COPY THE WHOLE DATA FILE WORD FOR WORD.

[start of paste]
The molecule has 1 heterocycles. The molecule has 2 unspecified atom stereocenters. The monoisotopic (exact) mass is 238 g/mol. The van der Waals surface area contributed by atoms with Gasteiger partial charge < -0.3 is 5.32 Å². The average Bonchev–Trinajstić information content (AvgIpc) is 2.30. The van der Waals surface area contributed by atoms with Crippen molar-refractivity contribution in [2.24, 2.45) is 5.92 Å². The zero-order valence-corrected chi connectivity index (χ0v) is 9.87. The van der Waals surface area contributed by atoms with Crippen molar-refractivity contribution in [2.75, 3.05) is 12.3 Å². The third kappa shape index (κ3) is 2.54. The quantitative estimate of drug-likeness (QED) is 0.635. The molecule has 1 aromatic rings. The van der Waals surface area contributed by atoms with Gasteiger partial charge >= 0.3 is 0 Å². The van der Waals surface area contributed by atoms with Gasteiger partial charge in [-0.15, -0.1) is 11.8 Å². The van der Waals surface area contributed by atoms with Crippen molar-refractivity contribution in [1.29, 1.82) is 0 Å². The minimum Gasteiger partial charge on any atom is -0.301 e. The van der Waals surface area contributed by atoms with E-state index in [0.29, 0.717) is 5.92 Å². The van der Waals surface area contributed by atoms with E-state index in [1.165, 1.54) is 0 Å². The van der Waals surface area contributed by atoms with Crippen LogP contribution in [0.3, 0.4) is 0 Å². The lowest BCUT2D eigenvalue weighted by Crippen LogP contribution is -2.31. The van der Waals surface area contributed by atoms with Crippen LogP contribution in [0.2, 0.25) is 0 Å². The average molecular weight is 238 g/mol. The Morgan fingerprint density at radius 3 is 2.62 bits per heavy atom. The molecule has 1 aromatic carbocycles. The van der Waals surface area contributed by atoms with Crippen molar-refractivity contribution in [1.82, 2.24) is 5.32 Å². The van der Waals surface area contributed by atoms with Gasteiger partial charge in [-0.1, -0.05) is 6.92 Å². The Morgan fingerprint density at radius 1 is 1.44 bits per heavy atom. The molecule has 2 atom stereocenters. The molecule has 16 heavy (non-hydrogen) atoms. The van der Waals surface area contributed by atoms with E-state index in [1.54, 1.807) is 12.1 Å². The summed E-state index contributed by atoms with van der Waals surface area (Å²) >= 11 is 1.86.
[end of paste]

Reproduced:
The molecule has 1 heterocycles. The molecule has 2 unspecified atom stereocenters. The monoisotopic (exact) mass is 238 g/mol. The van der Waals surface area contributed by atoms with Gasteiger partial charge < -0.3 is 5.32 Å². The average Bonchev–Trinajstić information content (AvgIpc) is 2.30. The van der Waals surface area contributed by atoms with Crippen molar-refractivity contribution in [2.24, 2.45) is 5.92 Å². The zero-order valence-corrected chi connectivity index (χ0v) is 9.87. The van der Waals surface area contributed by atoms with Crippen molar-refractivity contribution in [2.75, 3.05) is 12.3 Å². The third kappa shape index (κ3) is 2.54. The quantitative estimate of drug-likeness (QED) is 0.635. The molecule has 1 aromatic rings. The van der Waals surface area contributed by atoms with Gasteiger partial charge >= 0.3 is 0 Å². The van der Waals surface area contributed by atoms with Gasteiger partial charge in [-0.15, -0.1) is 11.8 Å². The van der Waals surface area contributed by atoms with Crippen molar-refractivity contribution in [1.29, 1.82) is 0 Å². The minimum Gasteiger partial charge on any atom is -0.301 e. The van der Waals surface area contributed by atoms with E-state index in [0.29, 0.717) is 5.92 Å². The van der Waals surface area contributed by atoms with E-state index in [1.165, 1.54) is 0 Å². The van der Waals surface area contributed by atoms with Crippen LogP contribution in [0.3, 0.4) is 0 Å². The lowest BCUT2D eigenvalue weighted by Crippen LogP contribution is -2.31. The van der Waals surface area contributed by atoms with Crippen LogP contribution in [0.2, 0.25) is 0 Å². The average molecular weight is 238 g/mol. The Morgan fingerprint density at radius 3 is 2.62 bits per heavy atom. The molecule has 1 aromatic carbocycles. The van der Waals surface area contributed by atoms with Crippen molar-refractivity contribution in [1.82, 2.24) is 5.32 Å². The van der Waals surface area contributed by atoms with Gasteiger partial charge in [-0.1, -0.05) is 6.92 Å². The Morgan fingerprint density at radius 1 is 1.44 bits per heavy atom. The molecule has 2 atom stereocenters. The molecule has 16 heavy (non-hydrogen) atoms. The van der Waals surface area contributed by atoms with E-state index in [1.54, 1.807) is 12.1 Å². The summed E-state index contributed by atoms with van der Waals surface area (Å²) >= 11 is 1.86.